2009 Mazda MX-5 Superlight Version
(from Mazda Press Release) MX-5 Superlight Version: Less is More
The world of automobiles and individual mobility is changing towards energy efficiency, environmental compatibility and uncompromised safety – along with dynamic attributes and driving fun. In its efforts to offer pure driving enjoyment, while meeting its ecological and social responsibilities, Mazda has been focusing on weight reduction as a core base technology. Reducing weight has always been a tradition with the MX-5 since 20 years and it provided the inspiration for Mazda’s latest show car providing a radical expression of the cult roadster.
This year Mazda celebrates the 20th anniversary of the first MX-5 roadster, which laid the cornerstone for its Zoom-Zoom brand philosophy – reason enough for our designers to create a fully-drivable show car, the MX-5 Superlight version. There are no plans to build this car, but it demonstrates how individual mobility can be maintained in a way that uses fewer natural resources.
Mazda’s European R+D
centre in Oberursel has created a show car that represents the
essence of Mazda’s fun-to-drive aspect. Based on the brand icon
Mazda MX-5 Roadster, the MX-5 Superlight version is a pure,
uncompromising two-seat sports car meant to be affordable to just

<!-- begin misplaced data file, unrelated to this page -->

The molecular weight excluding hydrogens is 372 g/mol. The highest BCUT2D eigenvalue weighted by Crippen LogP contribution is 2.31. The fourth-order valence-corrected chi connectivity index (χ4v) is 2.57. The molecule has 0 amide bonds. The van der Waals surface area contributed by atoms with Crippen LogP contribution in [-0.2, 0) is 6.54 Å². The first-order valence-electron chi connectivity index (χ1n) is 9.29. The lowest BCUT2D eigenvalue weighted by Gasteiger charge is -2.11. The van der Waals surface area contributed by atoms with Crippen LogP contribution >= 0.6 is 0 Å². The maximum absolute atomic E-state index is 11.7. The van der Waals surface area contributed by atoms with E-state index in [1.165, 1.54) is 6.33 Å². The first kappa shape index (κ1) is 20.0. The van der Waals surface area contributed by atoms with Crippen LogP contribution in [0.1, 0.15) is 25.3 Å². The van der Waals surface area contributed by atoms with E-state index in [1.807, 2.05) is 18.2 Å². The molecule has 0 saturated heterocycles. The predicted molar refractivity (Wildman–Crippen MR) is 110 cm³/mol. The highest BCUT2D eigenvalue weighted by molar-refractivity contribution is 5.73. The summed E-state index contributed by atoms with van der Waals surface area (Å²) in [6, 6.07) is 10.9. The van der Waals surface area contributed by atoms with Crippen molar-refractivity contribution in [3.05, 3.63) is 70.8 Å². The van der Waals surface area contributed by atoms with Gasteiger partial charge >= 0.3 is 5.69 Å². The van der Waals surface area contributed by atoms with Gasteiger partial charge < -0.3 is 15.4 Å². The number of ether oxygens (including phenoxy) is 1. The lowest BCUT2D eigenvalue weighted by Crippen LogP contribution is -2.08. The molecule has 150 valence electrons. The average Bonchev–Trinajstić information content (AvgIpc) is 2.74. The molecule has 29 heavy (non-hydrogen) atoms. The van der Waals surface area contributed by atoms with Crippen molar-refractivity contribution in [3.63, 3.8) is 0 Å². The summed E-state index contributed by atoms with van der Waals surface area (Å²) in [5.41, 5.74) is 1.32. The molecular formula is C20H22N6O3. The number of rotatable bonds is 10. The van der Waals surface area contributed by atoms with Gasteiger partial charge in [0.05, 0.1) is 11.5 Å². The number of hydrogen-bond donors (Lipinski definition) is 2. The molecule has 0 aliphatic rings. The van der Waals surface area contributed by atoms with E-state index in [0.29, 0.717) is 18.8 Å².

about anyone. The main challenge for the design team in creating
this study was “to evolve the MX-5, developed to perfection during
the last 20 years, to a higher and extreme level,” says Project Lead
Designer Hasip Girgin. The result of their efforts is a
roadster show car with an exciting design that is especially
lightweight and distilled down to the very basics of sporty driving,
that still manages to provide modern safety technologies. In an
increasingly digitalized world, it creates a linear, direct bond
between man and machine. Its conceptual purity means even better
driving dynamics and fuel efficiency. It accomplishes this by
keeping the vehicle below the 1000 kg threshold, a weight that was
felt to be almost unattainable for a modern sports car until now. As
a study for lightweight construction
“I’ve dreamed of building a Mazda MX-5 with this kind of radical form for a long time,” says Peter Birtwhistle, Mazda Motor Europe’s Chief Designer, referring to the project. “Now that weight reduction has become a dominant factor in automotive development, the time is ripe for it. We show how lightweight a car today can be.”